Cacti usually live in deserts and thrive in hot and dry conditions. However, cacti can also be used as beautiful indoor ornamental plants. This plant does not require intensive care and requires very little attention when compared to other plants so it is ideal for beginners, and makes a great gift for people who are moving house. The secrets to getting a healthy cactus indoors include providing plenty of sun, not over-watering, and using the right growing media.
Part 1 of 3: Breeding New Plants
Step 1. Take cuttings from a healthy cactus
You can grow a cactus from branches that grow from a healthy parent plant. Choose branches that are plump, clean, and healthy. Gently cut or break off the branch from the mother plant.
You can also buy cacti at nurseries, ornamental plant sellers, and nursery centers
Step 2. Allow the cut to heal
Place the cuttings in a sunny window. Lay the cuttings and leave them there for 2 days. The goal is to give the cuttings time to form a callus. If you plant them while the wound has not healed, chances are the cuttings will rot.
Step 3. Choose a pot for the cactus
Drainage is the most important thing to consider when choosing a pot. Look for pots that have drainage holes at the bottom to allow excess water to drain out. Cacti can also grow well in small pots. So, choose a pot that is 2 times the size of the cactus.
You can use a plastic or clay pot. Plastic pots are cheaper and lighter, but heavy clay pots are suitable for large, heavy plants
Step 4. Put the special cactus planting media into the pot
Cacti need soil that dries easily, so you must use a special planting medium for cacti. So that the planting medium can drain water well, mix 2 parts of cactus soil with 1 part of gravel or perlite (silica stone that has high absorption).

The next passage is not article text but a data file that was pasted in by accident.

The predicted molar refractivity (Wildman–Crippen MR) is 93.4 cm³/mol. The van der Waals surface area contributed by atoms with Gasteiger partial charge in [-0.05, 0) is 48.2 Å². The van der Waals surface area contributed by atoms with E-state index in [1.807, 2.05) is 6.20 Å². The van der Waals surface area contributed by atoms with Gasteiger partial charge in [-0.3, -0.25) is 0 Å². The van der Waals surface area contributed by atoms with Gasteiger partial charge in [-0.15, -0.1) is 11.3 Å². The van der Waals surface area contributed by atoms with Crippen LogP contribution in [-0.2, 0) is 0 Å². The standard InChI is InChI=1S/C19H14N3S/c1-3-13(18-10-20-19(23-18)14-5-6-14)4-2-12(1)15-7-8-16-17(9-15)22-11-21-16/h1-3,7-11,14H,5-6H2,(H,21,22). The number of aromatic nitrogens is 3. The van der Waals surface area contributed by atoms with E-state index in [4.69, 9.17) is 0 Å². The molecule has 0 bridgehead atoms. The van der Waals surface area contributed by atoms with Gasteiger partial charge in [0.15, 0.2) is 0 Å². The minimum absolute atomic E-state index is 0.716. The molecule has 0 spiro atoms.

Cacti planted in wet soil are susceptible to fungus and bacteria
Step 5. Plant the cactus cuttings into the soil
Insert the stem pieces that have callus into the planting medium. Insert the cuttings deep enough for the plant to stand upright without support. Use your hands to compact the soil around the cuttings so that the cactus stands firmly.
Step 6. Moisten the soil
Wet the planting medium to give the cactus additional water, but don't let it soak in water. Before new roots and shoots grow, only lightly moisten the cuttings if the soil feels dry. Otherwise, the cactus cuttings may rot.
Step 7. Place the cactus cuttings in a sunny place
Place the cuttings on a windowsill or other location that is bright, but not exposed to direct sunlight. New cuttings can be damaged if they get a lot of direct sunlight. Allow the cactus cuttings to remain there for 1 or 2 months, until new growth appears.
Part 2 of 3: Caring for a Cactus
Step 1. Choose a sunny spot
Once alive, most cactus species need a few hours of direct sunlight each day. An east-facing window is an ideal place for most cacti. However, if the cactus starts to turn yellow, white, or turn orange, the plant may be getting too much sun. You should move the plant to a west-facing window.
Bathroom and kitchen windows are ideal places for cacti because they can provide additional humidity in the air as needed
Step 2. Water the cactus weekly while the plant is growing